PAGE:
Lucky for the Brandeis National Committee, retired lawyer Howard Bernstein takes a very close look at his credit-card statements.
Two years ago, Bernstein won a $5 million settlement in a class-action lawsuit he initiated over a questionable $15 credit-card charge. Recently, he and his wife, Elinor, a leader in BNC’s Wellworth chapter, earmarked nearly $145,000 of the settlement’s proceeds for the Sustaining the Mind campaign.
“We thank the Bernsteins for their generosity in supporting Brandeis’ efforts to solve the riddle of neurodegenerative diseases,” says BNC executive director Beth Bernstein. “Howard’s fight to right a wrong is in keeping with Brandeis’ commitment to pursuing social justice in all its forms.”
The Bernsteins have been active with the BNC since they moved to Lake Worth, Florida, in 1999, when Howard retired from Dworken & Bernstein, the Cleveland law firm he founded in 1959. Elinor has served as the Wellworth chapter treasurer. Howard frequently gives talks to BNC members about the couple’s travels to such exotic locales as Iguazu Falls, in Argentina; Iceland; Alaska; and the Galápagos Islands.
“We enjoy the people, the study groups and the opportunities to hear from Brandeis professors,” Elinor says. “Since Brandeis is at the forward edge in the sciences, we thought it made sense to designate proceeds from the settlement to Sustaining the Mind.”
Howard’s quixotic quest against the financial institution (although the settlement details are public, the Bernsteins have agreed not to publicize the bank’s name) began 10 years ago, shortly after he signed up for a special promotion that offered a 2 percent loan for six months. He took out a $25,000 loan and deposited the proceeds into a bank account that paid a higher interest rate.
In a subsequent statement, Howard noticed the credit-card company had charged him $15 extra by applying his monthly payment to pay down the low-interest loan rather than his card balance, which had a higher rate. Although the bank had assured him the payment would be used to pay off the loan, the agreement’s fine print allowed it to designate the payment however it wanted.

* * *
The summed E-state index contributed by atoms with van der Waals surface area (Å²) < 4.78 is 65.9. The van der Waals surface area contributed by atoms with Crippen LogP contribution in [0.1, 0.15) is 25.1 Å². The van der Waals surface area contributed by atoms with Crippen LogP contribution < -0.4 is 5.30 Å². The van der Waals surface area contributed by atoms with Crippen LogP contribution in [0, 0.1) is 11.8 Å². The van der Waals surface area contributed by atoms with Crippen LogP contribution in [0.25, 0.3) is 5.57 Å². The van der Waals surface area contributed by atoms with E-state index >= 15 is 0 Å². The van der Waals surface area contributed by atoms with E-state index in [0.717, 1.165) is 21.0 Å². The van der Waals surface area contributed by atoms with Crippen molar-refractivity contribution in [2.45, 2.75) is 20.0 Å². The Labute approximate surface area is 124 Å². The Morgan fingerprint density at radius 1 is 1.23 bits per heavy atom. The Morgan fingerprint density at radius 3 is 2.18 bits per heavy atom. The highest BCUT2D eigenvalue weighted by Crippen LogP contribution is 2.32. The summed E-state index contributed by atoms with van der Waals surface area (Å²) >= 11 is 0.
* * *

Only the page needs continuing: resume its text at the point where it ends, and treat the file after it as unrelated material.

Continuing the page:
Bernstein, realizing that thousands of unsuspecting consumers had likely been victimized by the bank’s scheme, reached out to a former law partner at Dworken & Bernstein, Patrick Perotti, to discuss the feasibility of filing a class-action lawsuit.
After a five-year court battle, in 2014 the bank agreed to a $5 million settlement, while denying any wrongdoing. Card holders who took out loans with the bank were entitled to $20 each. Funds that went unclaimed were distributed to charities. The Bernsteins chose the BNC as one of their charities, in addition to organizations in South Florida.
“The first time I appeared in court in this case, the judge referred to it as an ‘I got you’ case. That’s exactly what it was,” Howard says. “This type of behavior is not exclusive to this bank. Companies are thinking, ‘How do we make an extra buck from people who don’t look at their bills?’”
Bernstein brought his lawsuit to ensure that people were compensated and the bank’s behavior was punished. Dworken & Bernstein pioneered the “cy pres” concept by which unclaimed funds from class-action settlements are distributed to charities rather than defendants.
Now, thanks to Bernstein’s close examination of his bills, some settlement dollars are supporting Brandeis researchers as they take aim at neurodegenerative diseases.